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Chicago murder rate far worse since strict gun control

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Chicago's murder rate is far worse now than it was during the city's most notorious crime era, Al Capone's "gangland," when gun-control laws hardly existed, ABC reports.

Leading up to the St. Valentine's Day Massacre, there were 26 killings in January 1929. Yet, 42 people were killed in Chicago last month, catching the attention of Chicagoans, the White House and politicians nationwide.

If the current murder rate continues, February 2013 will far exceed February 1929, when there were 26 killings, including the St. Valentine's Day Massacre.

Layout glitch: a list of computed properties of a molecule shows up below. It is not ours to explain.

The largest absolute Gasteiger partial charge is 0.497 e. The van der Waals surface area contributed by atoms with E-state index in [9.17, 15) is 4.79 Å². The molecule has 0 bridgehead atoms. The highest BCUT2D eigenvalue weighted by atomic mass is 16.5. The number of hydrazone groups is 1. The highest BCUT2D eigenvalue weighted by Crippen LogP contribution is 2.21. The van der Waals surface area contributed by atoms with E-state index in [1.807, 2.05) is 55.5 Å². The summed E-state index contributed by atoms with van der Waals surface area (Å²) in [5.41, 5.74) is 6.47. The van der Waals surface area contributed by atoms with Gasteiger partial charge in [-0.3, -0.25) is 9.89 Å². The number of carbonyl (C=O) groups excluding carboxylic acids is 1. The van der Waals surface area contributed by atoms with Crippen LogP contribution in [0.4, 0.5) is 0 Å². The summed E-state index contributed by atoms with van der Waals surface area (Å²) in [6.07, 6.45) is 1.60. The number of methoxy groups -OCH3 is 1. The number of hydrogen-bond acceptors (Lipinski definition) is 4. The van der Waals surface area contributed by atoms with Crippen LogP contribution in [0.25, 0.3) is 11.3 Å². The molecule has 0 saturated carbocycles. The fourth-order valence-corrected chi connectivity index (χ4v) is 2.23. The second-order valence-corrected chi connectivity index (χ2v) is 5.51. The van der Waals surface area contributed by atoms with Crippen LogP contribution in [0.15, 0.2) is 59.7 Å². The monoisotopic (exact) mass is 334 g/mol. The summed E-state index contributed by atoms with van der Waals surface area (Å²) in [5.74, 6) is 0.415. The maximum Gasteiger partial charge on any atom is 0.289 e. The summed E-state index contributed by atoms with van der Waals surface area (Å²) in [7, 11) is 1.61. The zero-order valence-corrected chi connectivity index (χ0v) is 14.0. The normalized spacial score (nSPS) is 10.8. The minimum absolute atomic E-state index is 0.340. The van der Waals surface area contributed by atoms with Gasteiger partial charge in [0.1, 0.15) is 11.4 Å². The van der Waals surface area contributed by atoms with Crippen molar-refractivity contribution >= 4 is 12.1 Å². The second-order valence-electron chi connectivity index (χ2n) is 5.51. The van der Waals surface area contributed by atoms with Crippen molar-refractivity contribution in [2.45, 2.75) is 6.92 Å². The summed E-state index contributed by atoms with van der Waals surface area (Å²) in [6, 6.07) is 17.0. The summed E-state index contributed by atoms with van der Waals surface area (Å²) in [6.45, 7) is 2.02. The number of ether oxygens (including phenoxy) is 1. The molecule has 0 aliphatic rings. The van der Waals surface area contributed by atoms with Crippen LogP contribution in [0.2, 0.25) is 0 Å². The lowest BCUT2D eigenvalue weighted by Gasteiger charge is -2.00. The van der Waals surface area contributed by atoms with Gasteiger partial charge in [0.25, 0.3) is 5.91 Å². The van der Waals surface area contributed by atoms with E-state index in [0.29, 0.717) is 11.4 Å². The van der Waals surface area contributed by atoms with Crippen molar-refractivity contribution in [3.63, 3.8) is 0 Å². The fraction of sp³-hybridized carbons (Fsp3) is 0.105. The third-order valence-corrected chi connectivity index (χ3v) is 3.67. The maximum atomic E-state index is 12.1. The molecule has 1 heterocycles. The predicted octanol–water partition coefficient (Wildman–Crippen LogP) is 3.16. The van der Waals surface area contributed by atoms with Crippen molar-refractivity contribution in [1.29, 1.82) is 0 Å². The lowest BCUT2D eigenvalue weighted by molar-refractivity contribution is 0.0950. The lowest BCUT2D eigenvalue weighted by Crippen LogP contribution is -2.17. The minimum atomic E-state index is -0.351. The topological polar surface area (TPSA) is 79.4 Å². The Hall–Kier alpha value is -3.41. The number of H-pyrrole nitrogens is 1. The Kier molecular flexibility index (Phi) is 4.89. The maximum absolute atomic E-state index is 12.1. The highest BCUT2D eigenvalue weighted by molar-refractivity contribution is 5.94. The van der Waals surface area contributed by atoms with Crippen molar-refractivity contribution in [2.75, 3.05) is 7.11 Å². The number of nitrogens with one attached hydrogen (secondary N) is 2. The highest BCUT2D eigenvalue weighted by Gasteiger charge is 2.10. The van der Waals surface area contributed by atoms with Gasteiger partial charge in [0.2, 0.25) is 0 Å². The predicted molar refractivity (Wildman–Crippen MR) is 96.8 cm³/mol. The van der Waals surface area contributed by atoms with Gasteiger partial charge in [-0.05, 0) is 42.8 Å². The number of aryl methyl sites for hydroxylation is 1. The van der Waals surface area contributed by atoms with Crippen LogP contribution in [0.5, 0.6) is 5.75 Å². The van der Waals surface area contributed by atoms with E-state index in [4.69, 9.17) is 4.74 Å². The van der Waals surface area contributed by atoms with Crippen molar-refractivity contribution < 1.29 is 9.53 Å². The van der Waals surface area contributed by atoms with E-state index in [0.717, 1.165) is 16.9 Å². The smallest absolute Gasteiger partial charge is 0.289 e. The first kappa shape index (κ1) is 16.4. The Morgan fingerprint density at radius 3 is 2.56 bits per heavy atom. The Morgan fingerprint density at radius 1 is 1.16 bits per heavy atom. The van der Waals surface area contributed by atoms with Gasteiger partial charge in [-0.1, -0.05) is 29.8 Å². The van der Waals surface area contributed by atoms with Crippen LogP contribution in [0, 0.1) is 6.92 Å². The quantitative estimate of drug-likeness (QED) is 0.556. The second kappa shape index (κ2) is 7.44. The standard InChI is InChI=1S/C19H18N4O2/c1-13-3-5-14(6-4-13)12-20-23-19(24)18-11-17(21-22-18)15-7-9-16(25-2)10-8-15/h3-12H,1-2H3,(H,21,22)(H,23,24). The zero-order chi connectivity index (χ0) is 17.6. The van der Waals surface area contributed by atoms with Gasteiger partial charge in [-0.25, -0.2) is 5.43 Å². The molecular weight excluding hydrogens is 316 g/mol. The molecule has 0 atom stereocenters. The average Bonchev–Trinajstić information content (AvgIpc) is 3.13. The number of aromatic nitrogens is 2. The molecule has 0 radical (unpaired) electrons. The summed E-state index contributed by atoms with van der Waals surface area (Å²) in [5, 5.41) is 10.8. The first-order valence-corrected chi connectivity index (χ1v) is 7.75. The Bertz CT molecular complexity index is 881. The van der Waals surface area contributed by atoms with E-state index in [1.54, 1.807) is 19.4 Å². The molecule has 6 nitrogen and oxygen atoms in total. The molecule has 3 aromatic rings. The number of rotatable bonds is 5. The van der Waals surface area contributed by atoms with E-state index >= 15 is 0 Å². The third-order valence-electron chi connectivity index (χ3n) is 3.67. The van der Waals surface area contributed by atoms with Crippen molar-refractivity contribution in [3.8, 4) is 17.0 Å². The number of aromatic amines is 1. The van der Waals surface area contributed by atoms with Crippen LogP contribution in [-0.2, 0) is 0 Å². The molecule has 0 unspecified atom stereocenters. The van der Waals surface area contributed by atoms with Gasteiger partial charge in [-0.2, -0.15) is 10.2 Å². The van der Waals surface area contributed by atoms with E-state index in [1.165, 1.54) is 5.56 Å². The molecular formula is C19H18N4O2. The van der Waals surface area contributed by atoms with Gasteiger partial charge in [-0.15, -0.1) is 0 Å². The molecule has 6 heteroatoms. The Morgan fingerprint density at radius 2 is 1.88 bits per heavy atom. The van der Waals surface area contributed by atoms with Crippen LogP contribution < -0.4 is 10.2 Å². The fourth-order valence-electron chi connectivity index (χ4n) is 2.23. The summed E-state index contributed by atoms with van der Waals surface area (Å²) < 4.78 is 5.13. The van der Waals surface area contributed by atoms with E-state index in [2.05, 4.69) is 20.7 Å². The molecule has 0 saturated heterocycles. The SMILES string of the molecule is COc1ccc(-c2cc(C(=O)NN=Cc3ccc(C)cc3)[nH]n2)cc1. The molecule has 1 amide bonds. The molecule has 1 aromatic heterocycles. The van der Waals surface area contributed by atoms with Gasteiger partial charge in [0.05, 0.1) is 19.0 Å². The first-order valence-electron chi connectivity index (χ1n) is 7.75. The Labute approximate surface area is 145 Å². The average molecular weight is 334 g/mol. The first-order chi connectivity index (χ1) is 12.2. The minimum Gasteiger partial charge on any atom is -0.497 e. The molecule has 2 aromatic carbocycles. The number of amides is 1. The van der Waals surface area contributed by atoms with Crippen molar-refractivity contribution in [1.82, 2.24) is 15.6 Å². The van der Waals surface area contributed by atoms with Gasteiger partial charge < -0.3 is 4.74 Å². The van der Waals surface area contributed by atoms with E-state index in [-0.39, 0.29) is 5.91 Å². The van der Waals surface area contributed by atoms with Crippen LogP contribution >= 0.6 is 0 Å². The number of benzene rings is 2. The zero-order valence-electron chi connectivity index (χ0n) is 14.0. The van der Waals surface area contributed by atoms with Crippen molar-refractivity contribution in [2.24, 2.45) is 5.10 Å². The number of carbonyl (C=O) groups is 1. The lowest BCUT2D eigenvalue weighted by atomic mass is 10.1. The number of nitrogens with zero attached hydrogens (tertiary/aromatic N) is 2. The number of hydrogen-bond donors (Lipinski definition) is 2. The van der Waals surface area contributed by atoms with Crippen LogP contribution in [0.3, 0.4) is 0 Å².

The first national firearms act, which wasn't signed until 1934, required approval of the local police chief, federally registered fingerprints, federal background check and a $200 tax, ABC reports. However, gun control ceased to exist during Mr. Capone's heyday in the Roaring '20s.

Chicago has the strictest gun-control laws in the country. "Assault weapons" and high-capacity magazines are completely banned, and up until a 2010 Supreme Court decision, handguns were banned, too.

Residents now can get a permit to own a gun, but the process requires training, background checks and a firearm owner's identification card.

Only 7,640 people currently hold a firearms permit in Chicago, but police seized 7,400 guns used in crimes in 2012 alone, the Washington Examiner reports.

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